At the end of January 2020, I began teaching my third-year module on plague in late medieval Europe. As well as making my customary comparisons to outbreaks of modern plague – such as those which continue to afflict Madagascar – I also noted the appearance of a new disease in China, which, as I observed, was also where the pandemic of plague which struck Europe from the fourteenth to nineteenth centuries was believed to have originated. By the third week of teaching, the mother of one of my students had just returned to the UK after having attended a festival in Milan and had been instructed to self-isolate at home. I tried to reassure my student that things would settle down. They didn’t. In mid-March we moved to online teaching and days later Boris Johnson announced the first national lockdown. Given the seismic events happening across the globe, the first essay deadline for the module, which came in late March, seemed trivial. Nonetheless, as is the way of universities, the academic calendar rolled on regardless, and, in what is surely a rare example of experiential teaching for medieval history, students had the joy of writing essays about quarantine while themselves being in lockdown.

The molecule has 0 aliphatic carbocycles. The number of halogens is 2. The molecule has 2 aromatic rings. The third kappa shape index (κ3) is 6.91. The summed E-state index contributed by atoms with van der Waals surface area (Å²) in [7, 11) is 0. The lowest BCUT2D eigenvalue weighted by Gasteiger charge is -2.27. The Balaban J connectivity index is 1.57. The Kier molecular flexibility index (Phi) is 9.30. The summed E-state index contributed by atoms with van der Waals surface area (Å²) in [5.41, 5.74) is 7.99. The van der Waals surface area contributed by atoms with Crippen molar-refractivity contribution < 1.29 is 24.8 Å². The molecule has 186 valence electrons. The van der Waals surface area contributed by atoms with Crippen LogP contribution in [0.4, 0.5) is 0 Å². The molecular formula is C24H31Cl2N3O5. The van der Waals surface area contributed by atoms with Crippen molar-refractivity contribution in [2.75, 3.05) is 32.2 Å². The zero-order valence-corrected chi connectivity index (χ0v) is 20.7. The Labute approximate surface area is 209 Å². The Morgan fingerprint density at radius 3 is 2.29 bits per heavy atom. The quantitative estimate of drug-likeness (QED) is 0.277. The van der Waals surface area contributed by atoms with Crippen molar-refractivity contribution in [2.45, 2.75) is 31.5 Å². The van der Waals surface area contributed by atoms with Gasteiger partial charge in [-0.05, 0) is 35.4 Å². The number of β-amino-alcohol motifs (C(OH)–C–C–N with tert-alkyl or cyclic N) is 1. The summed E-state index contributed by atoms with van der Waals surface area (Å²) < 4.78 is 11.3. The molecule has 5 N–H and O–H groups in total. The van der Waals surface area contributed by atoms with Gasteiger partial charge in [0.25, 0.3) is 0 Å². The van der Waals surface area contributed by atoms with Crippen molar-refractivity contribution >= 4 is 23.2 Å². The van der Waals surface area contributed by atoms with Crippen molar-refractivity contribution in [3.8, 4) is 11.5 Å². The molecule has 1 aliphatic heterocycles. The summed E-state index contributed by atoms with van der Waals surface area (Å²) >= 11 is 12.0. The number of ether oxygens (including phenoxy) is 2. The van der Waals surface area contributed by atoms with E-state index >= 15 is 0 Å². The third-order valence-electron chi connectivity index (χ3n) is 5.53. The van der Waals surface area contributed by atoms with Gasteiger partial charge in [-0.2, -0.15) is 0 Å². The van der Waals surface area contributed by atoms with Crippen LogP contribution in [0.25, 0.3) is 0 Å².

While plague and COVID-19 are very different diseases (plague was especially deadly and killed perhaps half the population of Europe during the fourteenth-century outbreak known as the Black Death), nonetheless similar measures were used against them, which were largely based around the use of containment. During outbreaks of plague and COVID-19, the impact of these measures, while affecting all to some degree, fell hardest on the poorest socio-economic groups. Continue reading